A new drug pricing model from CMS may force manufacturers to compete with pricing from other countries.

 

A new drug pricing model from CMS may force manufacturers to compete with pricing from other countries.

Sick of high drug prices?  Health insurers have made higher priced drugs more affordable to consumers by patients coupons to reduce their copayments while the insurers paid high prices for both brand name and generic drugs that have been rebranded with slight formulation changes. As they always do, health insurers pass the cost on to us and earn more by charging higher premiums the following year.

In a capitalistic society, if you increase demand, prices will increase.  This is true of drug prices.   Doctors write too many prescriptions for every symptom and the Medicare drug coverage allowed prices to soar because the government had no means of negotiating prices under that law.  Also, as coverage for seniors improved, this increased the demand for more drugs in the senior population that used Medicare.

The CMS (Centers for Medicare and Medicaid Services) has  a proposal from HHS to drive down prescription drug rates paid by Medicare Part D by indexing them to the much lower prices paid by other advanced countries. They are also  changing the way physicians are paid for administering certain drugs such as chemotherapy.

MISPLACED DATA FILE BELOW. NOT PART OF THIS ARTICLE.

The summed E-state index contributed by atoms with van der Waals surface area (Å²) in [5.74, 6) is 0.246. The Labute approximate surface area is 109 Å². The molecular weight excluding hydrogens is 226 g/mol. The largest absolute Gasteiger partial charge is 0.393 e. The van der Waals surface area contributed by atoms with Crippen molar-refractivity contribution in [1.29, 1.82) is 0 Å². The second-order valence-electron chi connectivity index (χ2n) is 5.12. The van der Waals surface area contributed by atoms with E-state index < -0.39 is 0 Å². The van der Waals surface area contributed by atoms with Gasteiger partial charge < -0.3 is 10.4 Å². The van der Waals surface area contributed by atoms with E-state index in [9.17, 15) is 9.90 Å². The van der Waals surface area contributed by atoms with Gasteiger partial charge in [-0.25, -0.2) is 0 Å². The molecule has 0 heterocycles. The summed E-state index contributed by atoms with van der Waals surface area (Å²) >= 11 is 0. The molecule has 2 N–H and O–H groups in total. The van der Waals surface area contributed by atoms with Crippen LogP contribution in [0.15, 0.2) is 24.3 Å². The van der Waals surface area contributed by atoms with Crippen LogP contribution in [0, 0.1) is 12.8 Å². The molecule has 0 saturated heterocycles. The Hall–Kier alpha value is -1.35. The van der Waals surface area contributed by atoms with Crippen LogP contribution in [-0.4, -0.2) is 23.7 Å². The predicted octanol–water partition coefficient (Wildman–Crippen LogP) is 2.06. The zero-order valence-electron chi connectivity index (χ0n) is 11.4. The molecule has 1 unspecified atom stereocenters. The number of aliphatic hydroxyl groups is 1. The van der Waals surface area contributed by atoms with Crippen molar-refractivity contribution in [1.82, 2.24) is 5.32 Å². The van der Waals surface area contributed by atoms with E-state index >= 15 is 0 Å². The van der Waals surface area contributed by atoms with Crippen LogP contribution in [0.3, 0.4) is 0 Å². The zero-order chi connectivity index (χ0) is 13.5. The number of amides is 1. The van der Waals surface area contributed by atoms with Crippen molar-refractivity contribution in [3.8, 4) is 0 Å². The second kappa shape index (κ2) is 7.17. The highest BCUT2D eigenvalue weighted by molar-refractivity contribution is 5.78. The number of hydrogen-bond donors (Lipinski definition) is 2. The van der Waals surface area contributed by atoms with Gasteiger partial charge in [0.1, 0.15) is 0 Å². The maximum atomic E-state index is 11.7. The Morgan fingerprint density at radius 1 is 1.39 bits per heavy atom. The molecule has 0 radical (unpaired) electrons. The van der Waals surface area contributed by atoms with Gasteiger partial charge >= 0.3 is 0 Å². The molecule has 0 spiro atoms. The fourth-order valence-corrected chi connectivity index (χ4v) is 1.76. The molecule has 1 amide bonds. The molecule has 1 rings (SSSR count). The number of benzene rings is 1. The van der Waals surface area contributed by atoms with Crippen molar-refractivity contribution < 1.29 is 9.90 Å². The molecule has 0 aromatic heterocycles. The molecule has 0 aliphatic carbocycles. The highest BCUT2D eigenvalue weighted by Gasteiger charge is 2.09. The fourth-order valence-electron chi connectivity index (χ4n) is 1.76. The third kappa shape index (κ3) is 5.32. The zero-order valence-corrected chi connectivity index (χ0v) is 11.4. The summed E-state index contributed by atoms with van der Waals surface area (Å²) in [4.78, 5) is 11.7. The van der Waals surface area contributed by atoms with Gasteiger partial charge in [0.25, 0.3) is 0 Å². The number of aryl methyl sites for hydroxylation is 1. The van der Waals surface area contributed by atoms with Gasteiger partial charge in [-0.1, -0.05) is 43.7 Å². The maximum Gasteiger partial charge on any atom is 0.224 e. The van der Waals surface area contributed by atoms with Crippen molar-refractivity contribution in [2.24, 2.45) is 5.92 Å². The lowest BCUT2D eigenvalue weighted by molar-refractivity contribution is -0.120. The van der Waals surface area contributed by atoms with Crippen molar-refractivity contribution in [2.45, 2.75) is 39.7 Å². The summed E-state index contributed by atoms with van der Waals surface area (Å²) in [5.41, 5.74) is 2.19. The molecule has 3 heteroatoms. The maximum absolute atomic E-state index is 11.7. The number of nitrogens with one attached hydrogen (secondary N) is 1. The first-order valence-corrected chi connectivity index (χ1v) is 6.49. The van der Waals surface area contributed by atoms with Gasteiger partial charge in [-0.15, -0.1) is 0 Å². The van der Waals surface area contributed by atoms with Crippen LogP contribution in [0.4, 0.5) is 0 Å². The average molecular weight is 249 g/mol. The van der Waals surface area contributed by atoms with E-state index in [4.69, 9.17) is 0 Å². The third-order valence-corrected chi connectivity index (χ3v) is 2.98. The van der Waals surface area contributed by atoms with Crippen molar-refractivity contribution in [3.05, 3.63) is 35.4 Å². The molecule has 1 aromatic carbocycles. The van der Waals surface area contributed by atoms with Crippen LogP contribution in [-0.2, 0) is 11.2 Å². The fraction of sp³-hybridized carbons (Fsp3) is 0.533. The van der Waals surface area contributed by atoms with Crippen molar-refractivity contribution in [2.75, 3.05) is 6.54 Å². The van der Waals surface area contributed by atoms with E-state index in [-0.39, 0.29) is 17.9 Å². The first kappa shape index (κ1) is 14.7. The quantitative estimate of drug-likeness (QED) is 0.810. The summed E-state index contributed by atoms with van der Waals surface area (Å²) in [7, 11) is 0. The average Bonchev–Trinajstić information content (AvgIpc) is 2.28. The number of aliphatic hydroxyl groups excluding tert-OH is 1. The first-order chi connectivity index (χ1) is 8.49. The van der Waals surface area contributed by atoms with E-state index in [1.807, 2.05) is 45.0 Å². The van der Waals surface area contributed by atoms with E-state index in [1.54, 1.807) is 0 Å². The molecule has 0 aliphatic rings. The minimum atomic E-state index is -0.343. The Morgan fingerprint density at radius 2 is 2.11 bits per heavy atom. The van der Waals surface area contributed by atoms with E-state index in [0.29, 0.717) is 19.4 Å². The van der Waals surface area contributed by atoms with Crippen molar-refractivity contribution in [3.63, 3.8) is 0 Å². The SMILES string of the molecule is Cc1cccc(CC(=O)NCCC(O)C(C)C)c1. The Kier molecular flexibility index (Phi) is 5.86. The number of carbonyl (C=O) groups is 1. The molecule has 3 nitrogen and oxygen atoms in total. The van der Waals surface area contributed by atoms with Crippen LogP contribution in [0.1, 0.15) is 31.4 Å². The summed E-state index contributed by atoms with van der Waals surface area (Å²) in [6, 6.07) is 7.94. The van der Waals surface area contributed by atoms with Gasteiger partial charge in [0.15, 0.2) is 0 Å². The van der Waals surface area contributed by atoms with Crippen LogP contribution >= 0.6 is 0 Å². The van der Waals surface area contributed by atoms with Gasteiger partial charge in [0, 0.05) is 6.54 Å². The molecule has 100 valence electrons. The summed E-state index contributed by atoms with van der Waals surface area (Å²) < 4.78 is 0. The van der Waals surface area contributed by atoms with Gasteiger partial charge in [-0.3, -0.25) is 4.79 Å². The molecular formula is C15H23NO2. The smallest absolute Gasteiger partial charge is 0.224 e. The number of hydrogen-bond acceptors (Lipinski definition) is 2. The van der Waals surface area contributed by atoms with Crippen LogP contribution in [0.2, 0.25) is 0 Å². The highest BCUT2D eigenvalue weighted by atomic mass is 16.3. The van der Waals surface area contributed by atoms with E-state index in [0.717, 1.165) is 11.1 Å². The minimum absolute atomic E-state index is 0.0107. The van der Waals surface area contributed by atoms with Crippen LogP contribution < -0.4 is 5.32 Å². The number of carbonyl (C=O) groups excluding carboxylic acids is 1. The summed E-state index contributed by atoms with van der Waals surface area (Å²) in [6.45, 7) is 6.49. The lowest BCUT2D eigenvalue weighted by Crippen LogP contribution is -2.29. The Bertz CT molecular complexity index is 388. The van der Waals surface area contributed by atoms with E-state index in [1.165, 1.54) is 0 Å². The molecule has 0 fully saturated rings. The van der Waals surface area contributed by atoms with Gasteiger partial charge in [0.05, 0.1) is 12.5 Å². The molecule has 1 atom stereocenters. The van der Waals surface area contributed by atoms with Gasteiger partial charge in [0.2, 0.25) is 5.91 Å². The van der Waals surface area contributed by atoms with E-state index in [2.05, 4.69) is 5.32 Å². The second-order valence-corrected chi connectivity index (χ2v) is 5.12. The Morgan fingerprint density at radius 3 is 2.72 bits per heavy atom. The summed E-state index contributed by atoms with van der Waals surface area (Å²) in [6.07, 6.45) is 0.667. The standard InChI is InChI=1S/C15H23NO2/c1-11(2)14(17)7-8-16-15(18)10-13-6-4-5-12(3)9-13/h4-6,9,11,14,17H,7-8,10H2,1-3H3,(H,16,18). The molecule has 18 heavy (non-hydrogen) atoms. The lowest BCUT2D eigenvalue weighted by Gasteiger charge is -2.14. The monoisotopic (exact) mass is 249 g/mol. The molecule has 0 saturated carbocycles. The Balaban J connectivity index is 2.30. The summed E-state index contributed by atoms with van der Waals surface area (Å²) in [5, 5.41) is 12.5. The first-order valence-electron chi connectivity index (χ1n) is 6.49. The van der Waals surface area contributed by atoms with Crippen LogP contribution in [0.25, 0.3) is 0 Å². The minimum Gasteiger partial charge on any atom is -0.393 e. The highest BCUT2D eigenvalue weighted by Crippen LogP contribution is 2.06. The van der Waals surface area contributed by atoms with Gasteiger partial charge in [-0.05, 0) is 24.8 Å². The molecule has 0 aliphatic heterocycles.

It is no secret that drugs cost less in other countries.  Also, physicians who can offer a drug such as a chemotherapy drug often would buy the drug and be able to mark it up 6 percent which seems low.  The problem arises when a drug costs $12000, which means the profit on a drug may be substantial for the provider, yet the work to administer the drug may not be.

The new model being proposed means that this market based approach will have drug companies competing with their over seas pricing models.   Also, the profit that is currently being derived by other types of providers administering drugs for treatment of things like cancer will be reduced because it will have to be competitively priced with other countries.  Instead of doctors getting a percentage of the price of a drug, the drug will be delivered by other sources and they will be paid a set fee for handling and administration of the medication.

This is an innovative way of using markets to reduce the consumer cost of drugs.   Will it work?  It remains to be seen since so many companies such as express scripts have models that allow them to be middle men and to profit handsomely from each sale of a medication.   It is the complexities of drug distribution in the USA which can be a stumbling block to this type of reform actually working.